The Best Gym Practices and Etiquette

Follow Gym Rules; Both the Spoken Ones, and the Unspoken Ones

busy gym
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Gyms can be a little like the street: You encounter a wide range of people, personalities, and behaviors, and depending on how you behave things can go smoothly or you get into trouble.

Of course, no two gyms are alike and some are earthier and more visceral than others. Either way, here are a few pointers to having a good experience at a gym and getting along with fellow trainers, and staff.


Please observe hygiene recommendations.

Use towels, wipe down equipment, wash your hands before starting if you think of it. It's not prissy or sissy to be careful of cross-infection in this era. Don't go to the gym if you have a cold or especially influenza or something equally as infectious or contagious.

Consider Other Trainers

  • If the gym is busy, don't hog workstations or weights. Doing circuits or routines where you progress or alternate from one piece of equipment to another and repeat so that you have equipment tied up for your exclusive use is not a good practice. You can do this in less busy hours when it does not inconvenience anyone.
  • Similarly, for popular exercise stations, it's probably not time to do your favorite six sets of twenty squats with two minutes between sets if people are lining up for the squat rack.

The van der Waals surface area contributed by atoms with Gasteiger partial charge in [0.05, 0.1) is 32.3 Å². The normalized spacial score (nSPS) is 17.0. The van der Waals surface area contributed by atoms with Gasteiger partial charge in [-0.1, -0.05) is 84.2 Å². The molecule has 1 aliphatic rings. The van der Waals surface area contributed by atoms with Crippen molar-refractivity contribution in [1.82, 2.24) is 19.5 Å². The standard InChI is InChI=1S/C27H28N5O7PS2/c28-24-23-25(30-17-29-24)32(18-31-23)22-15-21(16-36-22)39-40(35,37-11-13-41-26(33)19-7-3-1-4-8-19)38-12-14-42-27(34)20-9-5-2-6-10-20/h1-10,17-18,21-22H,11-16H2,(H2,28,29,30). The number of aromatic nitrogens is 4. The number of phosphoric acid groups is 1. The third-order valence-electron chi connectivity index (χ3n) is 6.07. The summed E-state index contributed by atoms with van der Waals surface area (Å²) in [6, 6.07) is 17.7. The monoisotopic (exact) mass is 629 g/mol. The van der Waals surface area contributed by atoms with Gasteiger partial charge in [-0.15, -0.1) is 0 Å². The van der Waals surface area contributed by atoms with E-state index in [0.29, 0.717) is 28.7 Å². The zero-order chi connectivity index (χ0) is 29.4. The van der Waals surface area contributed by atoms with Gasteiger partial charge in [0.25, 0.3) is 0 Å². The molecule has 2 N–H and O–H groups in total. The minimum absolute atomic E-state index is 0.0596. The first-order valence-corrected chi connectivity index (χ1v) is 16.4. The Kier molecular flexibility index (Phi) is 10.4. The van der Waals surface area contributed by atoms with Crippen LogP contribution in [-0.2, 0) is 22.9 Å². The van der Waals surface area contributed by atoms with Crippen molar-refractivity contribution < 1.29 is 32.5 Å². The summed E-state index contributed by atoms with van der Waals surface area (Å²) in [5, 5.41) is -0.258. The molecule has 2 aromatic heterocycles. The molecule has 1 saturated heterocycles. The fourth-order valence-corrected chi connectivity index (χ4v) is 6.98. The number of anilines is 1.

• Ensure you place equipment such as free weights, dumbbells, barbells and other equipment back on racks when you finish. This is not only common courtesy but also contributes to safety.
  • When using machine workstations, make some attempt to leave the workstation at something near a neutral position. For example, don't leave 350 pounds (160 kg) on the leg press machine!
  • Same with showers and other utilities like coffee services, etc.—when the gym is busy, get in and get out.

Exercise Safely

  • It is a gym, and you do need to move in open spaces, often with heavy equipment, and in various directions when doing certain exercises. Make sure you leave sufficient space between you and the person next to you, especially when doing explosive exercises like cleans, push presses, thrusters, and others. Conversely, don't get too close to the guy or gal gearing up for such exercises.
  • It's not a good idea to wander around the gym with headphones on, listening to music. On a treadmill or bike, perhaps, but not in general weight lifting. You might need to hear a warning shout.
  • If you are a novice, ask a supervising trainer if you're not sure of correct lifting form for any exercise. This is important for injury prevention, as well as better results.
  • Wear close-fitting gear. Loose clothing can catch on machinery or free weights and cause accidents and injury. In a similar context, wear modest gear; the gym is not the place to advertise your personal credentials, although that mostly relates to things that dangle, jiggle, or threaten to display themselves in an explosive moment of revelation.

Happy training!